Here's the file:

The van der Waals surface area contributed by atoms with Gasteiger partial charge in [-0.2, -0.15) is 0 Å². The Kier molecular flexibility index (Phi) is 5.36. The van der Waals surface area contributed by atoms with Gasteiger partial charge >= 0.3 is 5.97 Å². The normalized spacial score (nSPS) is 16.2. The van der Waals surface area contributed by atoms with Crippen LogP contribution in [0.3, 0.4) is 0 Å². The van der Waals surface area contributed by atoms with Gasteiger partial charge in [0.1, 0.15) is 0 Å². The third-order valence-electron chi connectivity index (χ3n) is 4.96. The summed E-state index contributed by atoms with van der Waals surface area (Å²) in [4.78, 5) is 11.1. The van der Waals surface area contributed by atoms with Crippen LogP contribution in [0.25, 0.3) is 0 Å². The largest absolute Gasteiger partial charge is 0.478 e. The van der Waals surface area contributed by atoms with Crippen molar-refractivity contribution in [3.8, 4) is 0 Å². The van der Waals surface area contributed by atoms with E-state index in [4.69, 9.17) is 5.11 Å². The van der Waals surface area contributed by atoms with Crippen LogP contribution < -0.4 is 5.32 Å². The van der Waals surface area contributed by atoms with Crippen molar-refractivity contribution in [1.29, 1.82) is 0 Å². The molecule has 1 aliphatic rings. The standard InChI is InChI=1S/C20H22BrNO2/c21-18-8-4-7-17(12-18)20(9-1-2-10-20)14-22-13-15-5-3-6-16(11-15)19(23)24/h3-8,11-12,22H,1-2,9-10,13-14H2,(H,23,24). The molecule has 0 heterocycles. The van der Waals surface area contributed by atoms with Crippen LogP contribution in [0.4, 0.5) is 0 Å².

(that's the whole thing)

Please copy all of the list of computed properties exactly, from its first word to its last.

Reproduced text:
The van der Waals surface area contributed by atoms with Gasteiger partial charge in [-0.2, -0.15) is 0 Å². The Kier molecular flexibility index (Phi) is 5.36. The van der Waals surface area contributed by atoms with Gasteiger partial charge >= 0.3 is 5.97 Å². The normalized spacial score (nSPS) is 16.2. The van der Waals surface area contributed by atoms with Crippen LogP contribution in [0.3, 0.4) is 0 Å². The van der Waals surface area contributed by atoms with Gasteiger partial charge in [0.1, 0.15) is 0 Å². The third-order valence-electron chi connectivity index (χ3n) is 4.96. The summed E-state index contributed by atoms with van der Waals surface area (Å²) in [4.78, 5) is 11.1. The van der Waals surface area contributed by atoms with Crippen LogP contribution in [0.25, 0.3) is 0 Å². The largest absolute Gasteiger partial charge is 0.478 e. The van der Waals surface area contributed by atoms with Crippen molar-refractivity contribution in [3.8, 4) is 0 Å². The van der Waals surface area contributed by atoms with E-state index in [4.69, 9.17) is 5.11 Å². The van der Waals surface area contributed by atoms with Crippen LogP contribution < -0.4 is 5.32 Å². The van der Waals surface area contributed by atoms with Crippen molar-refractivity contribution in [1.29, 1.82) is 0 Å². The molecule has 1 aliphatic rings. The standard InChI is InChI=1S/C20H22BrNO2/c21-18-8-4-7-17(12-18)20(9-1-2-10-20)14-22-13-15-5-3-6-16(11-15)19(23)24/h3-8,11-12,22H,1-2,9-10,13-14H2,(H,23,24). The molecule has 0 heterocycles. The van der Waals surface area contributed by atoms with Crippen LogP contribution in [0.4, 0.5) is 0 Å².